Managed forestry now a carbon source rather than carbon sink
Managed forest land (MFL) in Ireland is now a source of carbon rather than a carbon sink, according to Ireland’s National Forestry Accounting Plan for 2021 to 2025.
The plan, which was released by the Department of Agriculture, Food and the Marine, shows that MFL accounts for some 54% of forestry land in the state.
The publication of the plan follows the European Commission adopting the forest reference levels (FRLs) for each EU member state to apply between 2021 and 2025.
The FRL for Ireland for the period 2021 to 2025 is an emission of 141,000t of CO2 equivalent (CO2 eq) per each of those years.
However, the Forestry Accounting Plan notes that afforestation and reforestations lands have a much larger overall impact on the long-terms carbon sink than MFL areas.
The department has said that these emissions will be “far outweighed” by what the rest of the country’s forestry estate is sequestering.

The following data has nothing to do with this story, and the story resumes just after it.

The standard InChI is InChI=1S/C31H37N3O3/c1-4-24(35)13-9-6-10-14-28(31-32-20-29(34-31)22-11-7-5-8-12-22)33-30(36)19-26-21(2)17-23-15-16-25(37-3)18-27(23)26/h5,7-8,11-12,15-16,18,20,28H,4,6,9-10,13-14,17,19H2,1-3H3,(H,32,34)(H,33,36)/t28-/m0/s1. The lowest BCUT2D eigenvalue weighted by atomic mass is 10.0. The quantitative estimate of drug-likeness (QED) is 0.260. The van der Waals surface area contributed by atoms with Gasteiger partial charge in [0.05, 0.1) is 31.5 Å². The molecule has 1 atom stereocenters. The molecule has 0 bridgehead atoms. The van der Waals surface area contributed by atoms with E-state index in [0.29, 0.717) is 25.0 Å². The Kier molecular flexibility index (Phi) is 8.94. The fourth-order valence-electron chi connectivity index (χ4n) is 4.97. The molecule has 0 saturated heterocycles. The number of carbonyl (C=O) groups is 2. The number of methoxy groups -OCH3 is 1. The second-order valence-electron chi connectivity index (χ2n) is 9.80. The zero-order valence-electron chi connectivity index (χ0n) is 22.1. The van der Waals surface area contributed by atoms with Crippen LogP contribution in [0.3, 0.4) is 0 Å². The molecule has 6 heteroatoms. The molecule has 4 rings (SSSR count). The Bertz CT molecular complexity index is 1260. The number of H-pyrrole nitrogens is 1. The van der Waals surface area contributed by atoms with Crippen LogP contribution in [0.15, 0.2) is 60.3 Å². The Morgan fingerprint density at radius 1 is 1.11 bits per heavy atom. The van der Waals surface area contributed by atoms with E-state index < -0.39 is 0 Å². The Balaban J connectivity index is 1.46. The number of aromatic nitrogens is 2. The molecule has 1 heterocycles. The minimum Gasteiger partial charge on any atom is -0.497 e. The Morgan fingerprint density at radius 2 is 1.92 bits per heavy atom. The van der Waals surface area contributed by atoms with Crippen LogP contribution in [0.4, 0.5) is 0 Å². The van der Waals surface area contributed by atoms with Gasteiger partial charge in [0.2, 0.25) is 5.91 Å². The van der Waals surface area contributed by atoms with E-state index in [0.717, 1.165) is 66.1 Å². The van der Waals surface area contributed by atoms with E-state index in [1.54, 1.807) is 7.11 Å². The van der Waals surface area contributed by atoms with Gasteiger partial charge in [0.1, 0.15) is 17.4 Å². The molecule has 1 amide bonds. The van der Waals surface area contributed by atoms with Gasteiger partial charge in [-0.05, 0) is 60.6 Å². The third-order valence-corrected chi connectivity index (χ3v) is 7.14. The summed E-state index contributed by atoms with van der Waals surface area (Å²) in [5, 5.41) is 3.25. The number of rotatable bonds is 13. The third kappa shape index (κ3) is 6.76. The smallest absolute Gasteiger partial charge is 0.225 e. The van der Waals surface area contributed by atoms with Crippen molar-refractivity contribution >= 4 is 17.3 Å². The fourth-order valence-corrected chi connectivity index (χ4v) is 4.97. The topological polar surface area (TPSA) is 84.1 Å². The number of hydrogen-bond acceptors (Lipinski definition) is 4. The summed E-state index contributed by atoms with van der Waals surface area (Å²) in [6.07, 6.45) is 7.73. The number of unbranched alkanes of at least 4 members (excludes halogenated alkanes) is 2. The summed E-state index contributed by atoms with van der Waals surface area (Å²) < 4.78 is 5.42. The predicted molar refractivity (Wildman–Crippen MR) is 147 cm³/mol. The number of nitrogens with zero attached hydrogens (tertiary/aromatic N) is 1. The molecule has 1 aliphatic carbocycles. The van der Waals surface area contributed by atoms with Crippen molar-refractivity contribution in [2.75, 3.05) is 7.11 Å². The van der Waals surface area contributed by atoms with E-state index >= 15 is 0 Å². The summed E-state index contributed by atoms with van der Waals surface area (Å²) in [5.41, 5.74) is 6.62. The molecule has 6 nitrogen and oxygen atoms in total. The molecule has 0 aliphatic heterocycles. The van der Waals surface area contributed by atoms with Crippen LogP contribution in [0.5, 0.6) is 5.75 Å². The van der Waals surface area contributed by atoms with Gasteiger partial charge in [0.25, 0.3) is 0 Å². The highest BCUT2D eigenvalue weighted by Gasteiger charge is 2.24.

This ‘afforested’ land will, the department said, be a “significant sink for carbon dioxide” over the 2021 to 2025 period.
The plan outlines long-term projections up to the year 2050, which show that net carbon removal of total forest area (including MFL) will decline from 5.5 million tonnes CO2 eq in 2017 to 260,000t CO2 eq by 2034.
This trend is set to be reversed from the year 2036 on, with net carbon removals from total forestry land projected to be 3.1 million tonnes CO2 eq by 2050.
Forest reference levels
The European Commission yesterday (Thursday, October 29) adopted the forest reference levels (FRLs) for each EU member state to apply between 2021 and 2025.
In December 2018, Ireland submitted to the commission the first version of its Forestry Accounting Plan, including a proposed FRL for the period from 2021 to 2025.
FRLs are “benchmarks to calculate the sum of greenhouse gas removals and emissions from existing forests in each member state”.
FRLs concern managed forest land, which encompasses existing forests that undergo cycles of growth, harvest and regrowth, and forests under various protection schemes, including old growth and primary forests.